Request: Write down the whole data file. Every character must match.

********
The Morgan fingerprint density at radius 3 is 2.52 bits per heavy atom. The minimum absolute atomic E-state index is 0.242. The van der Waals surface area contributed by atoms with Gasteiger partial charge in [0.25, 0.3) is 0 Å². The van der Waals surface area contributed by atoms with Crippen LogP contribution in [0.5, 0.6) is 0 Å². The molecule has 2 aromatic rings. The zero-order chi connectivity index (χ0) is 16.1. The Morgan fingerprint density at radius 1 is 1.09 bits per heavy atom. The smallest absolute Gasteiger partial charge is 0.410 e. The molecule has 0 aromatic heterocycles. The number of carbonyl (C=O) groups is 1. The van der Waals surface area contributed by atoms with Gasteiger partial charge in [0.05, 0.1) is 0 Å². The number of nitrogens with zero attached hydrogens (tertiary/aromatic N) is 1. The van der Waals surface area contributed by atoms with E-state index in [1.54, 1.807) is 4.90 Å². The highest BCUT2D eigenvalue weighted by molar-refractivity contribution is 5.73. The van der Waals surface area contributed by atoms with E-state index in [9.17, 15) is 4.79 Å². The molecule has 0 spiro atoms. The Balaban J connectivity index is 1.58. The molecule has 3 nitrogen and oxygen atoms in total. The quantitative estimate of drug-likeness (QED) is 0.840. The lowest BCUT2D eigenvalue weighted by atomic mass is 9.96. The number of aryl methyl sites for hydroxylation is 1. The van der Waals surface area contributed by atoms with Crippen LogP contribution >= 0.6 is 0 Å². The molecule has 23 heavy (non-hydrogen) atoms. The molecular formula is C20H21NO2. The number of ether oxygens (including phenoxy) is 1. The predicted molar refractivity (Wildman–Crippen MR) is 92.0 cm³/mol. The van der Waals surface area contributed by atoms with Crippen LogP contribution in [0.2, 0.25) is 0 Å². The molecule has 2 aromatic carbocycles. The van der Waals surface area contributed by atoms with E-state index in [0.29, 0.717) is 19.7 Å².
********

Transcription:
The Morgan fingerprint density at radius 3 is 2.52 bits per heavy atom. The minimum absolute atomic E-state index is 0.242. The van der Waals surface area contributed by atoms with Gasteiger partial charge in [0.25, 0.3) is 0 Å². The van der Waals surface area contributed by atoms with Crippen LogP contribution in [0.5, 0.6) is 0 Å². The molecule has 2 aromatic rings. The zero-order chi connectivity index (χ0) is 16.1. The Morgan fingerprint density at radius 1 is 1.09 bits per heavy atom. The smallest absolute Gasteiger partial charge is 0.410 e. The molecule has 0 aromatic heterocycles. The number of carbonyl (C=O) groups is 1. The van der Waals surface area contributed by atoms with Gasteiger partial charge in [0.05, 0.1) is 0 Å². The number of nitrogens with zero attached hydrogens (tertiary/aromatic N) is 1. The van der Waals surface area contributed by atoms with E-state index in [1.54, 1.807) is 4.90 Å². The highest BCUT2D eigenvalue weighted by molar-refractivity contribution is 5.73. The van der Waals surface area contributed by atoms with E-state index in [9.17, 15) is 4.79 Å². The molecule has 0 spiro atoms. The Balaban J connectivity index is 1.58. The molecule has 3 nitrogen and oxygen atoms in total. The quantitative estimate of drug-likeness (QED) is 0.840. The lowest BCUT2D eigenvalue weighted by atomic mass is 9.96. The number of aryl methyl sites for hydroxylation is 1. The van der Waals surface area contributed by atoms with Crippen LogP contribution >= 0.6 is 0 Å². The molecule has 23 heavy (non-hydrogen) atoms. The molecular formula is C20H21NO2. The number of ether oxygens (including phenoxy) is 1. The predicted molar refractivity (Wildman–Crippen MR) is 92.0 cm³/mol. The van der Waals surface area contributed by atoms with Crippen LogP contribution in [0.2, 0.25) is 0 Å². The molecule has 2 aromatic carbocycles. The van der Waals surface area contributed by atoms with E-state index in [0.29, 0.717) is 19.7 Å².